Posts Tagged ‘Primal Scene’

Y Tu Mama Tambien – Woman As Maker Of Meaning

Posted 18 Oct 2010 — by contributor
Category Essay, Film Reviews, Movies I Got

By Corey Birkhofer

Y Tu Mama Tambien, Mexico, 2001

Directed by Alfonso Cuaron

Spoiler AlertY tu mamá tambiénAnalyzing a film such as Y Tu Mama Tambien under the influence of Laura Mulvey’s 1975 article “Visual Pleasure and Narrative Cinema” is as complex as it is enlightening.  Regardless of the fact that Mulvey has since moved away from her original argument, “Visual Pleasure” continues to provide a pool of theory from which to pull in reading contemporary film. In the case of Y Tu Mama Tambien, Mulvey’s article employs several key concepts that can be used quite effectively in a reading of this film. More specifically, the general concepts of spectatorship, subjectivity, verisimilitude, Jacques Lacan’s mirror phase and symbolic order, as well as Sigmund Freud’s scopophilia and primal scene, will all have relevance throughout. The purpose of this explication is to use these aforementioned concepts in order to expose Y Tu as a film that fully employs typical representations of woman as described by Mulvey in her article. Through this exposure, it will be revealed that the employment of these conventions of representation are in place only to create a basis of contradiction that can ultimately be subverted to transform Y Tu Mama Tambien into a dialectical text.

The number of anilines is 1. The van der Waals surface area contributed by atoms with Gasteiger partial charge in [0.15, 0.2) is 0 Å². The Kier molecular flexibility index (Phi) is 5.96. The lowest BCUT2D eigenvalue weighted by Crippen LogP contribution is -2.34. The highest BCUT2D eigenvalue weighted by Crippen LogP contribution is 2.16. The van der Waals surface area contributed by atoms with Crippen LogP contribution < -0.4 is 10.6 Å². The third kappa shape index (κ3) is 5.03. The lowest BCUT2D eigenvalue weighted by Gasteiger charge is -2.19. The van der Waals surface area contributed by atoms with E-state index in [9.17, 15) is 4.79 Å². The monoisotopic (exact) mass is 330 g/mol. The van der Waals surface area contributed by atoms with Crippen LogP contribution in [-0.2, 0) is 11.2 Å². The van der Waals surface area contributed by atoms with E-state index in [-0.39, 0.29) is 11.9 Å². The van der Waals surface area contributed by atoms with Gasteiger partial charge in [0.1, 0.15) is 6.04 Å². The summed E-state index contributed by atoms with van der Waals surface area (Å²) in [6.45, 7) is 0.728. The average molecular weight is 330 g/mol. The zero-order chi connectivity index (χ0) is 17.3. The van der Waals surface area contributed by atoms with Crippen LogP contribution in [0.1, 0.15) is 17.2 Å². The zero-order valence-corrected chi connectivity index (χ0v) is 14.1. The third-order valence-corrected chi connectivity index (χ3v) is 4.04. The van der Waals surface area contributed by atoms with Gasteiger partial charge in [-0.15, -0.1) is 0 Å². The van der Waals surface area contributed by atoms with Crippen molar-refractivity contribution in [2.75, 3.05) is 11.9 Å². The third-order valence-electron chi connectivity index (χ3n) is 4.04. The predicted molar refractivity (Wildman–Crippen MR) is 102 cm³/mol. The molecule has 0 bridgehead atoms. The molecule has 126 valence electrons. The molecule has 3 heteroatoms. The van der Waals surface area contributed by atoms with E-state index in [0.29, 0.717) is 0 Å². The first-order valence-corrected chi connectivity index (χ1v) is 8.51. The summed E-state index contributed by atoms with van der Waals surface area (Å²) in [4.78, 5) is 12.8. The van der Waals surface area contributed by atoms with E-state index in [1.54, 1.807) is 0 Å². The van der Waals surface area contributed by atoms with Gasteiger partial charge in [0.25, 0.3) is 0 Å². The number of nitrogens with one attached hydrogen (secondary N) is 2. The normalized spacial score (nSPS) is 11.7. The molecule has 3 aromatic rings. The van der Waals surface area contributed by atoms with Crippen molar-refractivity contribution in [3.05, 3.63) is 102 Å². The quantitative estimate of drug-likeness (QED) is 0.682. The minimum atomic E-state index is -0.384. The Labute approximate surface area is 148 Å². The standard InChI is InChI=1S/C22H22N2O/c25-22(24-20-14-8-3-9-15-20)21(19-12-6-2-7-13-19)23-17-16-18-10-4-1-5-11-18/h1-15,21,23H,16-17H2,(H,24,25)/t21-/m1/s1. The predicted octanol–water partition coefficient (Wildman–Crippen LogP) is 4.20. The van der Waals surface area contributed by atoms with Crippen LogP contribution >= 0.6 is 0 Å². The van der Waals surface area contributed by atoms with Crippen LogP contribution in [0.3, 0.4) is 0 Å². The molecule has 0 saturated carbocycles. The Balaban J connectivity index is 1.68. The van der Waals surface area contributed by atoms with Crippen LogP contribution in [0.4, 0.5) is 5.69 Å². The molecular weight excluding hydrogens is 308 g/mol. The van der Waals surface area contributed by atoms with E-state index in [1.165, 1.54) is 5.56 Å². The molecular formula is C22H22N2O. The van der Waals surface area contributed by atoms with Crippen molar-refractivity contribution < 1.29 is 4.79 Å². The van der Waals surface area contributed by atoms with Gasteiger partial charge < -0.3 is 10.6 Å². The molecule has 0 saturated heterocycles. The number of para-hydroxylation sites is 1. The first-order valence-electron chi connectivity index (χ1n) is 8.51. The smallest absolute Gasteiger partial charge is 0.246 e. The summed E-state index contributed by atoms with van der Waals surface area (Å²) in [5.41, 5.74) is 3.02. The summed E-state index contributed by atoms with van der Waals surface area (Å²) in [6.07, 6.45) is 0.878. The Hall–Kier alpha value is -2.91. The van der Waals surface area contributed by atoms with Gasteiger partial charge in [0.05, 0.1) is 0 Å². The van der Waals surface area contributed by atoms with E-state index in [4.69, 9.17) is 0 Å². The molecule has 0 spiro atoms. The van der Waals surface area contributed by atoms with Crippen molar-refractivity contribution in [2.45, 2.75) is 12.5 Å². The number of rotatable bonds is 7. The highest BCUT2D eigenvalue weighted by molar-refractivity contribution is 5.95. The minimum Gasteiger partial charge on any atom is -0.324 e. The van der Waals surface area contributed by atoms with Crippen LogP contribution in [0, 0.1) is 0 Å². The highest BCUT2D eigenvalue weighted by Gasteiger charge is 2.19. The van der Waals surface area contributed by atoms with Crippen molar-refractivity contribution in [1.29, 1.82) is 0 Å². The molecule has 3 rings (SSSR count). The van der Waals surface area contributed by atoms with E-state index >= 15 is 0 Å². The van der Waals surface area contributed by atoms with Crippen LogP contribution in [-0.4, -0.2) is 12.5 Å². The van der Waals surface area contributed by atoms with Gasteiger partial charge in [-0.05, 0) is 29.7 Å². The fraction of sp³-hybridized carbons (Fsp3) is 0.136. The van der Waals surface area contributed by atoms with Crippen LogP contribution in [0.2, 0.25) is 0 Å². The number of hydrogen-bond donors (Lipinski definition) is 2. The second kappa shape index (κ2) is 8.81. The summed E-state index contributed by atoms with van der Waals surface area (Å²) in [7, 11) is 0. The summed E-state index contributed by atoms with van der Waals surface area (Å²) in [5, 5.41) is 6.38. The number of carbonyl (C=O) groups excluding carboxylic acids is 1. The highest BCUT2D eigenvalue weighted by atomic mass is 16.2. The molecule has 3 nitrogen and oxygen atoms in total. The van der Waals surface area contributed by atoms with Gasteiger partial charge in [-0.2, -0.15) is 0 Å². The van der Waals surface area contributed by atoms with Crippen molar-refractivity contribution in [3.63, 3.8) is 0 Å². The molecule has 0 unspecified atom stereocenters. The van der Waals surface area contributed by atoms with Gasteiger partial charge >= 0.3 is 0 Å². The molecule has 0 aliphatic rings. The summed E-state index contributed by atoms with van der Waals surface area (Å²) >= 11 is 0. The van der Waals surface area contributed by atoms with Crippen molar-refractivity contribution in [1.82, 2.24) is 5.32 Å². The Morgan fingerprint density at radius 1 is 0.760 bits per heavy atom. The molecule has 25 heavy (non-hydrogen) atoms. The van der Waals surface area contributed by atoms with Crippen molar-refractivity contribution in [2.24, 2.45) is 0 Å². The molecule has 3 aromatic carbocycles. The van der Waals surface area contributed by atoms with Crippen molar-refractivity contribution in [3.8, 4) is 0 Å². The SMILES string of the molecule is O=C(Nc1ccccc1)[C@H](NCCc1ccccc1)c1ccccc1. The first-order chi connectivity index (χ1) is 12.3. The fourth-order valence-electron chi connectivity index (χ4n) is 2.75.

However, before an engaged reading can be conducted, it is of paramount importance to keep in mind that first and foremost, Y Tu is an independent film. Therefore, certain independent conventions must be kept in mind alongside these key concepts in taking any theoretical stance on the film. Bearing in mind these independent conventions, the following analysis of several key sequences is crucial to exposing the relationship Y Tu shares with the concepts of spectatorship and subjectivity. In the following explication, one particular focus of analysis will be a specific shot that is considered by many as the “pay-off” shot of the entire film. This is the shot in which the main female character, Luisa Cortes (Maribel Verdu), looks directly into the camera for an extended period of time. In doing this, the female representation transfers her role as castrated spectacle to that of the spectator/subject. Thus, Y Tu Mama Tambien becomes dialectic, as its representation of woman ascends into the realm of the symbolic order. Read More